This is a wake-up reflection: when so much communication is via report and speculation, and is prone to exaggeration, what can we really know for ourselves? Few people are deliberately lying, but the less direct access you have to a topic, the more relevant is the Buddha’s encouragement to the Kālāmas: not be satisfied with hearsay or with tradition or with legendary lore or with what has come down in your scriptures or with conjecture or with logical inference or with weighing evidence or with liking for a view after pondering over it or with someone else's ability or with the thought ‘this person is our teacher.’...When you know in yourselves, ‘These things are unprofitable, censurable, condemned by the wise, being adopted and put into effect they lead to harm and suffering’ then you should abandon them... When you know in yourselves, ‘These things are profitable (etc)’ then you should practise them and abide in them.
Anguttara: 4. 65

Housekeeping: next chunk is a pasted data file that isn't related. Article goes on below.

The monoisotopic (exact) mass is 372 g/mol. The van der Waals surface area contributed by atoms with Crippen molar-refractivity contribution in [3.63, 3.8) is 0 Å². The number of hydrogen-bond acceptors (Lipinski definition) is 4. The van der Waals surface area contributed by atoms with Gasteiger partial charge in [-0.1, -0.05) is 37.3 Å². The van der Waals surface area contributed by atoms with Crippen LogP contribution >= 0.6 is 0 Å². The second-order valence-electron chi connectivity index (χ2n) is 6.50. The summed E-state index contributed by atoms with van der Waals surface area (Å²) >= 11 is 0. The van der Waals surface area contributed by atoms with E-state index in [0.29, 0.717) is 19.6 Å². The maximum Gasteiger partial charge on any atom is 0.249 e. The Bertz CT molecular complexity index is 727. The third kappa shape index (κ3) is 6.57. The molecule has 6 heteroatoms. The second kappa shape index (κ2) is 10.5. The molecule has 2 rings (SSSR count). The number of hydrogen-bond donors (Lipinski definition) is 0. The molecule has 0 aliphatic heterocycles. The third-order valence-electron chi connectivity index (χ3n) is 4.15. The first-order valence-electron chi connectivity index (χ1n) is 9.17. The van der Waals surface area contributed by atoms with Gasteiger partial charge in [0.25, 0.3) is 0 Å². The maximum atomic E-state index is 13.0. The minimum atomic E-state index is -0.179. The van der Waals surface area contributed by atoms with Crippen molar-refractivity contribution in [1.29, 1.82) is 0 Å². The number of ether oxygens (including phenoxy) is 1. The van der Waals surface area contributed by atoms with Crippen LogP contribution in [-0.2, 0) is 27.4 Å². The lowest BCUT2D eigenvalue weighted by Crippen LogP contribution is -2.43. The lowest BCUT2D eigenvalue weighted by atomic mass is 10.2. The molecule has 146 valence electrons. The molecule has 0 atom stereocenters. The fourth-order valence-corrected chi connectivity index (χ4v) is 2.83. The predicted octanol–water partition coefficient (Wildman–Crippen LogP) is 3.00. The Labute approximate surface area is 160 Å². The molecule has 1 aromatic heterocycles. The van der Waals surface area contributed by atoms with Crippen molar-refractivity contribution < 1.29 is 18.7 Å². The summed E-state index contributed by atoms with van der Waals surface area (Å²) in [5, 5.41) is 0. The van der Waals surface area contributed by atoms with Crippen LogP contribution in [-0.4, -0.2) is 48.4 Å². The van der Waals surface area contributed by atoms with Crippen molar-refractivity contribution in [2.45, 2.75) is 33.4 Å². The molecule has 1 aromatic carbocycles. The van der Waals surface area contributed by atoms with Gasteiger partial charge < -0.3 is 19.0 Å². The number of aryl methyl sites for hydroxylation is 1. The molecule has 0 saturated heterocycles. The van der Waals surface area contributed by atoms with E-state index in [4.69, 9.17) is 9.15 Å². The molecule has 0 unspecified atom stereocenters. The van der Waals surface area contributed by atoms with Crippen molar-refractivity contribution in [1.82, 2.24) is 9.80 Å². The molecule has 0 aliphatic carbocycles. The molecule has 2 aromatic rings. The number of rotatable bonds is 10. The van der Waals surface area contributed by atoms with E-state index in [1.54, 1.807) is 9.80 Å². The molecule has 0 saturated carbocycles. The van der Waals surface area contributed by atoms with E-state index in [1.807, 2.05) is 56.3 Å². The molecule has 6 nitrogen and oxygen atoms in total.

How we ‘know in ourselves’ has to be through a fuller means than accepting the truth of a report. It seems to me that to ‘know in oneself’ implies establishing the inclusive boundaries of mindfulness. That is being aware of the embodied feeling and mind-states that arise in the context of the topic in hand. Then we really get what it means to us, and an appropriate response can occur. For example, when I read articles on the rights and wrongs of the world or of Buddhism, I consider ‘What’s the assumed basis, the body of this? What’s the context? Is a range of views expressed, or is this one-sided? What mind-state is this coming from? How is the article trying to include and affect me?’ and with no-one being present, when there are no common boundaries, all I get is a sense of the mind-state of the reporter and a ‘maybe so’ to what they’re saying. Nothing has really fully taken form apart from a set of reactions. Yet this kind of communication, an ‘uninvolved inclusion’ in which no-one is apparently excluded, but few reliable factors are included, is the means whereby most of us make up our world.